New Zealander faces Myanmar court over Buddha booze insult

New Zealander faces Myanmar court over Buddha booze insult

YANGON - A bar manager from New Zealand appeared before a Myanmar court Thursday accused of insulting religion by using an image of the Buddha to trail a cheap drinks night.

The offending poster, which featured a psychedelic mock-up of the Buddha wearing DJ headphones, has prompted outcry in predominantly Buddhist Myanmar, which is grappling with surging religious nationalism.

Around a dozen monks and hardline Buddhists gathered outside the Yangon court shortly after Philip Blackwood, 32, was led into the building in handcuffs, according to an AFP reporter.

Around two dozen riot police armed with batons were standing by, in a sign of the incendiary nature of questions of religion in the nation.

It was Blackwood's first court appearance since he was denied bail last week along with Myanmar nationals Tun Thurein, 40, who owned the bar, and manager Htut Ko Ko Lwin, 26.

The trio face possible jail terms if found guilty of breaching the Religion Act with the contentious poster - which was quickly withdrawn from the VGastro bar's Facebook page.

Under the act, anyone who attempts to insult, destroy or damage any religion can be punished by a maximum of two years in jail, with another two-year penalty for those who try to insult religion through the written word.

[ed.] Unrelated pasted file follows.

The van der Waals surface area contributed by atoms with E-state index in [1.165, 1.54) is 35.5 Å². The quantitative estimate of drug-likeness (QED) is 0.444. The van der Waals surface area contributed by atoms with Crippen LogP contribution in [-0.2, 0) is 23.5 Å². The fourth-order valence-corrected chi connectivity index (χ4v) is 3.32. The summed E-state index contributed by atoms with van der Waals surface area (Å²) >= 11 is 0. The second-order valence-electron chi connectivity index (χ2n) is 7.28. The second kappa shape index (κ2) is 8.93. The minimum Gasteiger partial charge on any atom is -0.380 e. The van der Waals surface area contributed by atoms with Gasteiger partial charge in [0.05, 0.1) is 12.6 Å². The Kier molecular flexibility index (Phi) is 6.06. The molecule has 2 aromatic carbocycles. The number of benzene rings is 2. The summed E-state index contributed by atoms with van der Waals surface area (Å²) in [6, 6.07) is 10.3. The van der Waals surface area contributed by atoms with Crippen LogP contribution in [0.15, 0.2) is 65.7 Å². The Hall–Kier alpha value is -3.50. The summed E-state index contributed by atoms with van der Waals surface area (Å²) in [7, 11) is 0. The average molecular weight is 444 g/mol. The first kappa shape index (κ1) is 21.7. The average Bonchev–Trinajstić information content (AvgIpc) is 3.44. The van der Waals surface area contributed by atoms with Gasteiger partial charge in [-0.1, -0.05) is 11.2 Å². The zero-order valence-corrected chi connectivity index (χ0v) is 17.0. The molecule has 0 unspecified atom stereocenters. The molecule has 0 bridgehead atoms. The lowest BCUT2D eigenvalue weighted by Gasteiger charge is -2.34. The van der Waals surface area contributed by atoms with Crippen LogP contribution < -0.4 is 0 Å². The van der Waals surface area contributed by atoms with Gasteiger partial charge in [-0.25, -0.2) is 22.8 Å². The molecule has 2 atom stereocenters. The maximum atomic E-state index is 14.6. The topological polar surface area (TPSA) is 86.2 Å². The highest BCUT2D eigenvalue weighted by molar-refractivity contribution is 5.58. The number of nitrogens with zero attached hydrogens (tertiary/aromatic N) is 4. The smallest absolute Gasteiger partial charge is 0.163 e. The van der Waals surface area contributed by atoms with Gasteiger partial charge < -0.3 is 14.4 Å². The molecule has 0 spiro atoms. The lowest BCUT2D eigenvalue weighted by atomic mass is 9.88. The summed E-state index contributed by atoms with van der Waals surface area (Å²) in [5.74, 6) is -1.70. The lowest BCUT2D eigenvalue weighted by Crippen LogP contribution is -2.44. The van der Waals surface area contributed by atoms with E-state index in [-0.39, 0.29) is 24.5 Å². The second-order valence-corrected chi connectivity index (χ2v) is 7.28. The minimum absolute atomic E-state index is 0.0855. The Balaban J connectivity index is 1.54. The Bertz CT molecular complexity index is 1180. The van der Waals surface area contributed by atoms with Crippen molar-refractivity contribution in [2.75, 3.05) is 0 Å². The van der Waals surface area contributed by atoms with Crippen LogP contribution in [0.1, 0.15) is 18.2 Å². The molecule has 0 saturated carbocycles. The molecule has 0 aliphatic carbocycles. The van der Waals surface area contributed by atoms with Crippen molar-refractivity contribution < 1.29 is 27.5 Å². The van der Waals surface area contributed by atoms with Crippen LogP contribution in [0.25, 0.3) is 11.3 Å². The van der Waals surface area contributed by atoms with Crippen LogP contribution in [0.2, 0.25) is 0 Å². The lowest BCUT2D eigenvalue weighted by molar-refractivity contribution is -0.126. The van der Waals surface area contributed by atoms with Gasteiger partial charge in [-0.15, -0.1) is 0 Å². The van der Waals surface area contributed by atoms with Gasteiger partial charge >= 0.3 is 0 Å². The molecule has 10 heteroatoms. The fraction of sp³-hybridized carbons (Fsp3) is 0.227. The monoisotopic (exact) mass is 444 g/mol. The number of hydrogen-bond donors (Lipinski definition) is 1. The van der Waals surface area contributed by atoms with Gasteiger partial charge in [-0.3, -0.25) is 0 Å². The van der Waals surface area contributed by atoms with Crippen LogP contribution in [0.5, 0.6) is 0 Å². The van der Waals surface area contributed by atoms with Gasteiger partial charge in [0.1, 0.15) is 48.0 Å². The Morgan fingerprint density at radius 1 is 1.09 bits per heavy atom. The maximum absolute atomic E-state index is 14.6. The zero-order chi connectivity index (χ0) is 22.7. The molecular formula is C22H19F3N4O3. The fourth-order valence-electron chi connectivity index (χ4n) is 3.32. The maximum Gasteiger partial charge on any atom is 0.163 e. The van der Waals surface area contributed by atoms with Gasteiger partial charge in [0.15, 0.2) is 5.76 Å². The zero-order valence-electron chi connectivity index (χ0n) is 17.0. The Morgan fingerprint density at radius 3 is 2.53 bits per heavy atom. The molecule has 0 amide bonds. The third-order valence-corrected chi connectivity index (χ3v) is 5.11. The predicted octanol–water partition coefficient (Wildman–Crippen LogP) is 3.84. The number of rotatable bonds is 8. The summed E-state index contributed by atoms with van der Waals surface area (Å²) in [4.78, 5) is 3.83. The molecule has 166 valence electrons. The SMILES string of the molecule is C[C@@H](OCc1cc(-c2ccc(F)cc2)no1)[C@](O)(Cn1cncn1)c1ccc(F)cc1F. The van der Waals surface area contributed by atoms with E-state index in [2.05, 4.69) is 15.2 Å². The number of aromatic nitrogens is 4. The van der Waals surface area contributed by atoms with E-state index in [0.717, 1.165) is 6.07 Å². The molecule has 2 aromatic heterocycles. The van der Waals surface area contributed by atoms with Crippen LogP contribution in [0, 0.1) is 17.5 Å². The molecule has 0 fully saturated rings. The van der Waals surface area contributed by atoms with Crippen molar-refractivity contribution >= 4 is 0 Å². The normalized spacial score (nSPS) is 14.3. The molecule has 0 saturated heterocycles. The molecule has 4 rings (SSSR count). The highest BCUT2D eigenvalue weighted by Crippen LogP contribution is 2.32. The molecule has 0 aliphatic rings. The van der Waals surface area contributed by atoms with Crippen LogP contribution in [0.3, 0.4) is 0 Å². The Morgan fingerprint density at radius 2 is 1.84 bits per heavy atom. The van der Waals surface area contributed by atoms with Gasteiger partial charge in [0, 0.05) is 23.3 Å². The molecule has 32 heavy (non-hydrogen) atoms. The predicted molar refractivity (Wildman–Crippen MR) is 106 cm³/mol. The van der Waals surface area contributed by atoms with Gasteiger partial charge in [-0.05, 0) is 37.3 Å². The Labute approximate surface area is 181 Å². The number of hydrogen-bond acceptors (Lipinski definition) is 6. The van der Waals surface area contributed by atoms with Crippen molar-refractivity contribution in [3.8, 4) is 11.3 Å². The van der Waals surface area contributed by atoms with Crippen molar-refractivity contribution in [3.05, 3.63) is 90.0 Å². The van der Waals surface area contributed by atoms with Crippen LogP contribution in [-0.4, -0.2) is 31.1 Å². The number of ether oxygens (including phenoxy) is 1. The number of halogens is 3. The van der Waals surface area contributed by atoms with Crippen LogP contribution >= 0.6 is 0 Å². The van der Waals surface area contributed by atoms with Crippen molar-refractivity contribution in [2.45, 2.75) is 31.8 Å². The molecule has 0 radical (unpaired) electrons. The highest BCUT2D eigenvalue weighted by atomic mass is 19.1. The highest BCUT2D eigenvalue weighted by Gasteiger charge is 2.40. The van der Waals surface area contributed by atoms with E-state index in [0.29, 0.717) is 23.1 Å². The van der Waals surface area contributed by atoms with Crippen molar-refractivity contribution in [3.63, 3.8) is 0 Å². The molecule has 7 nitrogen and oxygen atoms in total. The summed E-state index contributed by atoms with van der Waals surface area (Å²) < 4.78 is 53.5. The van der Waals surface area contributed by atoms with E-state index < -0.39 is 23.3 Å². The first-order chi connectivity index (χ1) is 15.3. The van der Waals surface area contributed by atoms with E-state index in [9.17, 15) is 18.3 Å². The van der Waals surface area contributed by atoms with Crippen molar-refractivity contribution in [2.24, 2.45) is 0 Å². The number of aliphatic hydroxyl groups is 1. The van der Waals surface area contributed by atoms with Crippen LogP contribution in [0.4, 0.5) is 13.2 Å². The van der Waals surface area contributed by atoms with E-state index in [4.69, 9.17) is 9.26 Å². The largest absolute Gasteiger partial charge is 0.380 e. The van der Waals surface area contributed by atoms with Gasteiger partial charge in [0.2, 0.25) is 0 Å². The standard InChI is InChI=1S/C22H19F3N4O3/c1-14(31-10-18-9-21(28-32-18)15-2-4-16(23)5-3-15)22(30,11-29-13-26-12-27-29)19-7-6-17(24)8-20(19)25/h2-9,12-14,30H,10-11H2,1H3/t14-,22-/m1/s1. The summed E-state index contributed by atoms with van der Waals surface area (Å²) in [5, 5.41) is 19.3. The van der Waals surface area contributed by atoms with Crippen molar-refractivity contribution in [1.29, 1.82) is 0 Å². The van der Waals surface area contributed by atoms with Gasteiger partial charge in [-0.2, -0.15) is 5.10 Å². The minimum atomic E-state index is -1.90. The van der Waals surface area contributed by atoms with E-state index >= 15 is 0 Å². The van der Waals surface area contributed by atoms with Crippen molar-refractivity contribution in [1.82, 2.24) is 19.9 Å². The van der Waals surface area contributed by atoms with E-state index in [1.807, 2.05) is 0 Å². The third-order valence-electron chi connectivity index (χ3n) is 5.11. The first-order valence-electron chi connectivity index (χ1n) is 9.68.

"Buddhists are unhappy because for them it is ugly to see the Buddha, who they worship, shown in that way," said Win Thein, of the Theravada Dhamma Network - a group affiliated with the Buddhist nationalist Ma Ba Tha movement.

Myanmar's legal system remains opaque despite reforms since the end of full junta rule in 2011 and it was unclear when the court was due to rule on the case.

Some of the bystanders outside the court wore T-shirts printed with the Buddhist nationalists' "969" logo.

Myanmar is wrestling with growing Buddhist nationalist sentiment driven by extremist monks, who have urged boycotts of Muslim shops and proposed a raft of deeply controversial laws to restrict religious freedom.

Their rise has accompanied several bouts of religious violence between Muslims and Buddhists, mainly in Rakhine State.

The VGastro bar, a tapas restaurant and nightclub in an upmarket neighbourhood of Yangon, was shut shortly after the poster came to light, despite a Facebook apology by management for their "ignorance" in using the Buddha's image.

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